Buffalo Grove dance studio sends its warmth to Newtown
Kylie Starr, Marcia Dobslaf and Kelsey Starr work on one of the 26 fleece blankets that Marcia's Dance Studio is sending to families of Sandy Hook shooting victims. | Joe Cyganowski~For Sun-Times Media
Updated: January 16, 2013 8:14AM
BUFFALO GROVE — Twenty-six strangers’ dreams were shattered last month.
In response, a Buffalo Grove business owner decided to send them some warm, soft pieces of her dream-come-true.
“If a little blanket can warm their heart and bring some fond memories of their lost ones, then we’ve done a good deed,” explained Marcia Dobslaf.
Dobslaf, who owns Marcia’s Dance Studio at the corner of Half Day and Buffalo Grove roads, has been working with her students and their parents to cut and complete 26 fleece-tie blankets — one for each family that lost a child or teacher at Sandy Hook Elementary School in Newtown, Conn.
Dobslaf said she hopes to box and mail the finished products later this week.
“I think it’s important to teach the children how lucky we are,” Dobslaf said. “I just thought how nice it would be if we did something for the families. We can’t take their pain away, certainly.”
When Dobslaf heard the heartbreaking news break Dec. 14, she started rummaging through the list of projects her studio had embarked upon for past tragedies.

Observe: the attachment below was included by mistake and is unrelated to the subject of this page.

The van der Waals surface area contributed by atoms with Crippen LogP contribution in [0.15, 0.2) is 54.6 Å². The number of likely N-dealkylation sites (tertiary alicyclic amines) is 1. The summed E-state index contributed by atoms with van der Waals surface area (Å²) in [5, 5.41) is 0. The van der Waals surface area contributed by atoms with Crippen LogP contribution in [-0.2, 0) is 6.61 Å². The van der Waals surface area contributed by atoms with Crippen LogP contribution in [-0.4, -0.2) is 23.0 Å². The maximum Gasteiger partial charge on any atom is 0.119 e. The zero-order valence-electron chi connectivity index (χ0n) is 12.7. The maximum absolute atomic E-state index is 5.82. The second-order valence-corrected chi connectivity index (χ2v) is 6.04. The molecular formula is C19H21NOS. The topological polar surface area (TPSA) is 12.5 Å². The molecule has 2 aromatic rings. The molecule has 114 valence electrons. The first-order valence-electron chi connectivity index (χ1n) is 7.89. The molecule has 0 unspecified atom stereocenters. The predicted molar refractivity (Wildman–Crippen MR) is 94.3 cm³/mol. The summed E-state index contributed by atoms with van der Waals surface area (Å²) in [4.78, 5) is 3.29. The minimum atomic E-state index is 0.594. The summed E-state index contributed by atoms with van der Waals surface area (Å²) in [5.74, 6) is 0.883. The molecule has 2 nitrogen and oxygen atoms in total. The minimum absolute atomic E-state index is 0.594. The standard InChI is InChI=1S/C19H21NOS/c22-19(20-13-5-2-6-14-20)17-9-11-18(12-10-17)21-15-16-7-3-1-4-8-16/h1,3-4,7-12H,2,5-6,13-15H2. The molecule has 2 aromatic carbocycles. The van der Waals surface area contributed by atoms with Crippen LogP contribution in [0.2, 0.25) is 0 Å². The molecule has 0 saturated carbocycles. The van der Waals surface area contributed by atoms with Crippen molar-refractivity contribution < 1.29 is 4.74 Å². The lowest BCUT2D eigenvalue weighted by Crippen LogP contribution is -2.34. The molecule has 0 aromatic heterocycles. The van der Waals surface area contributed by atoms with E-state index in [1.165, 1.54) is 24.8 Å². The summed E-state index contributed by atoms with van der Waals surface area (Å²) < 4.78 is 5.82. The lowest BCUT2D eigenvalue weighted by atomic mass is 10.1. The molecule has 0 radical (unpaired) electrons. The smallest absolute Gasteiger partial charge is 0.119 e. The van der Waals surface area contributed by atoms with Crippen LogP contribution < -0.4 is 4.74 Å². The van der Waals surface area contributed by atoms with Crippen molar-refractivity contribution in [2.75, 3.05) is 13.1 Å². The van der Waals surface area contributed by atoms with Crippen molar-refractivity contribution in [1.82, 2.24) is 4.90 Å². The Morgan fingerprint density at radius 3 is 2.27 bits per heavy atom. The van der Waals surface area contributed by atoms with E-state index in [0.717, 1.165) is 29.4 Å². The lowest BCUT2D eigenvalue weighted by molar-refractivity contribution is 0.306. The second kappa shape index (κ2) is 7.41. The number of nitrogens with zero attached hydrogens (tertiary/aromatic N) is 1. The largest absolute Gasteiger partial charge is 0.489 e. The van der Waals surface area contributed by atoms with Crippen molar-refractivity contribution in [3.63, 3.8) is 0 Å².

After the 2005 hurricane that rocked the Gulf Coast, Marcia’s Dance Studio collected and donated thousands of pairs of socks. For Sandy Hook, though, Dobslaf thought of warmth and handmade blankets.
“I look at my children here taking class,” she said, “and I can’t imagine.”
Running her own studio had been Dobslaf’s childhood dream, she explained. She started learning dance at age three, and always wanted to emulate the teachers who helped her find confidence as well as skill.
The dream took shape in the spring of 1983, when her husband, Tim, came home and opened a set of blueprints in front of her. The designs were for renovations to an existing Buffalo Grove building, which he had secretly acquired for her.
“He said, ‘We’re building a dance studio,’” she recalled. “I was shocked. Twenty-nine years later, I’m still here.”
Since then, Dobslaf has taught ballet, tap, lyrical, hip-hop, contemporary, point and jazz dance styles, and has fielded several competitive dance teams. The studio also offers clinics for pom-pom and cheerleading hopefuls.
Dobslaf’s dance community spent about three and a half hours cutting apart, then assembling each fleece blanket, she said. A few logistical questions remain — primarily, exactly where they will send their care packages. The mayor’s office? The Post Office? The school?
Dobslaf acknowledged that the victims’ families, and likely the entire city, are under a deluge of goodwill offerings from around the world. She said that regardless of what happens with the blankets, if she could teach something about kindness, and the value of dreams, to her current students, the project would be a success.
“I’m not doing anything out of the ordinary — I’m just a down-to-earth person who cares about my students.”